What To Do If Your Pet Is Struggling With Anxiety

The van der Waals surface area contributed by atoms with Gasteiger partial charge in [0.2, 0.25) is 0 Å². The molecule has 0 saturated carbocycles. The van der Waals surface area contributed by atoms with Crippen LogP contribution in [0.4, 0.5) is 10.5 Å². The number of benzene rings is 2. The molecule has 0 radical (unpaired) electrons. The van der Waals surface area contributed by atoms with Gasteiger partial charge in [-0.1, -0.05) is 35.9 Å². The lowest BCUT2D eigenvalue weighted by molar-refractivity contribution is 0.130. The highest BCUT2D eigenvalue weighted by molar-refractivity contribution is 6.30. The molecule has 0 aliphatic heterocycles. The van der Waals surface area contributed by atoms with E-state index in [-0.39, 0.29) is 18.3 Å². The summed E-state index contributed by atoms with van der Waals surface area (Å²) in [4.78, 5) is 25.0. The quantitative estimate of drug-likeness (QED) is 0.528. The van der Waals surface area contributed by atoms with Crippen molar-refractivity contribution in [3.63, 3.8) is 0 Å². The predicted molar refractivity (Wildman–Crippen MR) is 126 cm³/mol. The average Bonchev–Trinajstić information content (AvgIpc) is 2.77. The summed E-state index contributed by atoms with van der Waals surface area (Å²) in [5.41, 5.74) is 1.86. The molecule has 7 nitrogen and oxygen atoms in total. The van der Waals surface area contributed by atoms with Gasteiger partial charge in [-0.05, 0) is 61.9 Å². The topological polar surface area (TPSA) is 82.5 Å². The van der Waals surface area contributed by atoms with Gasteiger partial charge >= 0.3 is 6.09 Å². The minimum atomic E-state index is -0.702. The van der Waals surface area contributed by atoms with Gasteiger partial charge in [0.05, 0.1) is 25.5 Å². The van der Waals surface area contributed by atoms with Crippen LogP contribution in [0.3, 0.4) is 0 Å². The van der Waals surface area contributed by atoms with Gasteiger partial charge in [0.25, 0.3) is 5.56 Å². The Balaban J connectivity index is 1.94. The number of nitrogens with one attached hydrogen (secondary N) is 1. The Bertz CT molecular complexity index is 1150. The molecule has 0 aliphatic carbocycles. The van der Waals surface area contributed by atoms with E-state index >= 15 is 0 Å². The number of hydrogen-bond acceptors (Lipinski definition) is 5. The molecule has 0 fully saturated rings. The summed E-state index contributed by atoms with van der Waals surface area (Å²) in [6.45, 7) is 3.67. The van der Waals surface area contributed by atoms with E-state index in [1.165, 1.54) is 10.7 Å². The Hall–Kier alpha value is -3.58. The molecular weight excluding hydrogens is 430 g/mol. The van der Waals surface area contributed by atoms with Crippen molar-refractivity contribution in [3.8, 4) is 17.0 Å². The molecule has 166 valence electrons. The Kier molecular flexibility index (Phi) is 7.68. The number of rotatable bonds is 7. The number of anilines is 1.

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My golden retriever Angus can feel a thunderstorm coming when it’s still hundreds of miles away. He starts panting, shaking and walking from room to room, trying to find a safe place to hide. And he’s not alone. Dogs are more sensitive to loud sounds compared to humans, and they may also be more aware of changes in air pressure that occur when a storm is coming. According to experts, dogs are instinctual, so while they might not realize why they’re scared, they can sense a threat is close by. But it’s not just storms that make our pets nervous. Going to the veterinarian, riding in a car and meeting strangers can all have the same impact, depending on the animal. So how do you know whether your pet is anxious, and what should you do about it? Read More: Why Some Dogs Fear Fireworks and What To Do Kristi Flynn, an assistant professor in the College of Veterinary Medicine at the University of Minnesota, says that several signs can point to pet anxiety. “While dogs and cats can’t verbalize that they are anxious, we can tell through their body language and in some cases, vocalization,” says Flynn. Signs Your Pet is Anxious Noting these more subtle signs of anxiety and taking measures to make them more comfortable may help calm your pooch down, says Flynn. Here are some signs to look for: Panting without being hot Yawning without being tired No appetite Holding ears back Showing the whites of their eyes (This is called whale eye.) Lifting up their front paw  Leaning away from you Furrowing their brow If anxiety isn’t addressed in dogs, it can progress into more serious signs of anxiety like: Urinating or defecating Damaging doorways Barking or howling Snapping or biting According to Flynn, cats aren’t as obvious in how they show anxiety compared to dogs. But there are a few signs to look for. “Note dilated pupils or if they are seeking seclusion or attention more than usual. Sometimes cats resort to over-grooming or inappropriate elimination as a result of a stress-inducing trigger,” she says. What to do if Your Pet is Anxious It really comes down to avoiding the situations that make your pet feel anxious. In some cases, this isn’t possible. I can’t stop thunderstorms from terrorizing Angus, but I can take steps to make the situation less anxiety-inducing. Dog trainer Michelle Lehr says you should make sure your dog feels like they have a safe place to go that limits disruptive noise and chaos. Talk to your veterinarian about medications as well as alternative treatments like CBD, acupuncture and even pet massage. Additionally, says Lehr, a physically active dog tends to be less anxious. They need “plenty of exercise and playtime; this is very beneficial for physical and mental health,” she says. Some research has also shown that “desensitization or counter-condition training” through a dog trainer can help pets work through their anxiety. A 2019 study published in the journal Animals looked at whether desensitization training could reduce fears around veterinarian visits. The technique involves exposing pets to lower levels of a stimulus that they would normally find scary in an effort to reduce a pet’s anxious response. According to the study, “owners reported an observable improvement in their dog’s fear levels across the training sessions, and general fear scores lowered during the second examination for trained dogs.” Read More: Dogs May Be Smelling Our Stress In the end, some pets are just more anxious than others, just like some humans are more anxious than others. But you can take steps to make their environment more calming and less chaotic. Provide your pup with a safe place they can go to escape with their favorite toys and treats, a comfy bed and, of course, lots of cuddles.  Read More Go To Source

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